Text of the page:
Iran, Iraq, Gaza, Israel, Shia, Sunni, Muslim, Jew
The state of jihad and counter-jihad, in the middle of a long war
In fighting a mutual enemy—Sunni militants—with Tehran’s support, the Obama Administration risks alienating Sunni allies
The U.S. refuses to arm rebel groups. Now, an al-Qaida affiliate has emerged as one of the strongest factions.
In this report from the future, the U.S. pulls out of the Gulf as the Saudis cozy up to Avigdor Lieberman
Egypt’s Muslim Brotherhood and Saudi Arabia’s rulers bury their differences to fight the Shiite enemy
Today on Tablet
The Salafis, Sunni Islamic extremists, are at least opposed to the most dangerous U.S. adversaries, the Shiites
Hamas finally comes out against the Assad regime, its longtime patron, striking a major blow against Iran’s bid for Shia regional dominance
Lebanon’s Maronites, threatened by Sunni power, will be the bellwether of the Mideast’s Christians. Could they face the same fate as the region’s Jews?
Newt Gingrich says the Palestinians are an “invented people.” They are, like many others in the Middle East. It’s a useful myth the U.S. must support.
Infiltrated by up to a dozen CIA spies, Hezbollah, the official party of God, is taking hits to its prestige—and revealing its weakness
Rather than focusing on the goal of removing Bashar al-Assad from power in Syria, the White House is busy worrying about the fractured nature of the opposition
U.S. policymakers fear a “Shia crescent,” a regional alliance led by Iran. A dawning “Muslim Brotherhood crescent” is far more threatening.
By establishing a Jewish majority in Palestine, Israel distinguished itself from other Middle East minority groups, which suffer physical fear and intellectual confusion, even if they hold power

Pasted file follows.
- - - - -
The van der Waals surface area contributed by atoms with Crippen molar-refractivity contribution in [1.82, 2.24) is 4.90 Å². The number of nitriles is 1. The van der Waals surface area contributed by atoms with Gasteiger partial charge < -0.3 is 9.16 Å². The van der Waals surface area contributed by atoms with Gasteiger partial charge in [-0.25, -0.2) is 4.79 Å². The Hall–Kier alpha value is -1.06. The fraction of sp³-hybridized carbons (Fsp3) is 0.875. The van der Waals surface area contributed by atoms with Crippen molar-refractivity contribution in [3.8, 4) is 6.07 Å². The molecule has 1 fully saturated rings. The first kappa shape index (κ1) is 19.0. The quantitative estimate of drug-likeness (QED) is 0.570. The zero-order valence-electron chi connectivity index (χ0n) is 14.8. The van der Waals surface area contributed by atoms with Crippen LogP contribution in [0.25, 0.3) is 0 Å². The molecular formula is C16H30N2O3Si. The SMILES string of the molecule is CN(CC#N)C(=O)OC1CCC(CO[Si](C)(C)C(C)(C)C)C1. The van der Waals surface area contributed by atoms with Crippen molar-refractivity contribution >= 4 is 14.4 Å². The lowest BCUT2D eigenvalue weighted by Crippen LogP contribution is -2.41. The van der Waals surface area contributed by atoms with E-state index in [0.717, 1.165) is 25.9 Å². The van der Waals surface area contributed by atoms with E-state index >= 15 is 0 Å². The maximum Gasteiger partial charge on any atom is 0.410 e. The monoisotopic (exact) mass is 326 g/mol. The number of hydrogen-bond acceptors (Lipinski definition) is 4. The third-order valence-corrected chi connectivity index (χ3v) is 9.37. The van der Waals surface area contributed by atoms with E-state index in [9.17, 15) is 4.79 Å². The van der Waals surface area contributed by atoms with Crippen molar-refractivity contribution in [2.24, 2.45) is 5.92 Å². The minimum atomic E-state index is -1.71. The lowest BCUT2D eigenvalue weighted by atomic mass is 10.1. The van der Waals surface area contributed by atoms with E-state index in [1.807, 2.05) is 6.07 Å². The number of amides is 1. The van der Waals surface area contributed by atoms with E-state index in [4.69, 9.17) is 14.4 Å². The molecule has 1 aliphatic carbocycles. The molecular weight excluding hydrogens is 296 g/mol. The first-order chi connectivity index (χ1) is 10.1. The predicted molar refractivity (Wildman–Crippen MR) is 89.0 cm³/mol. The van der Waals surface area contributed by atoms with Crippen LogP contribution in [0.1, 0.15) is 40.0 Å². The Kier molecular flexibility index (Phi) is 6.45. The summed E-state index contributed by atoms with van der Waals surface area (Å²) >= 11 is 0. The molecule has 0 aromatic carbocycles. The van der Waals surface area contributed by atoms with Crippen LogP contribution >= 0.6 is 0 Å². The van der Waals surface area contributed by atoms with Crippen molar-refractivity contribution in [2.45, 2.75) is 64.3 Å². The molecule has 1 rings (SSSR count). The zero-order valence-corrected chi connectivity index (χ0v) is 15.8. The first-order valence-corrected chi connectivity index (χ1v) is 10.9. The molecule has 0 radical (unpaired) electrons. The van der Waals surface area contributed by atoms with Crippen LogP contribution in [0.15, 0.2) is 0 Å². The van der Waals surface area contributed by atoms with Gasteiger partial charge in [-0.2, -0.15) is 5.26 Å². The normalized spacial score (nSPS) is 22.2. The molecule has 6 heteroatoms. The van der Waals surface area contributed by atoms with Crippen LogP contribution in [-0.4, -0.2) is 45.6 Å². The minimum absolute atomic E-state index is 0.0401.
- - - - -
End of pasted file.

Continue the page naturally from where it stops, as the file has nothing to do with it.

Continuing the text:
The Arab Spring has cast new light on resistance in the Middle East. A rare 2007 encounter with the leader of Iran’s Jundullah reveals the murky place held by the region’s so-called freedom fighters.
As Syrian President Bashar al-Assad has cracked down on his own people, Washington has turned a blind eye for fear of what new regime might emerge. But it’s impossible for a new leader to be worse.
Syrian President Bashar al-Assad is every bit as dangerous and thuggish as his autocratic counterparts across the Middle East, yet for some reason Washington continues to embrace him
Yussuf al-Qaradawi, the world’s most popular and authoritative Sunni cleric, is a Muslim Brotherhood-aligned Egyptian based in Qatar. A return to his home country would be dangerous for Israel and the West.
When the Western press gives credence to anti-Israel propaganda, as it did in recent reports about a Palestinian woman killed by Israeli tear gas, it’s Arabs who are hurt most
Mahmoud Ahmadinejad’s recent visit to Hezbollah reveals the deepening isolation of the Shia in Lebanon
Israel’s controversial new oath of allegiance reflects the reality of sectarian politics in the Middle East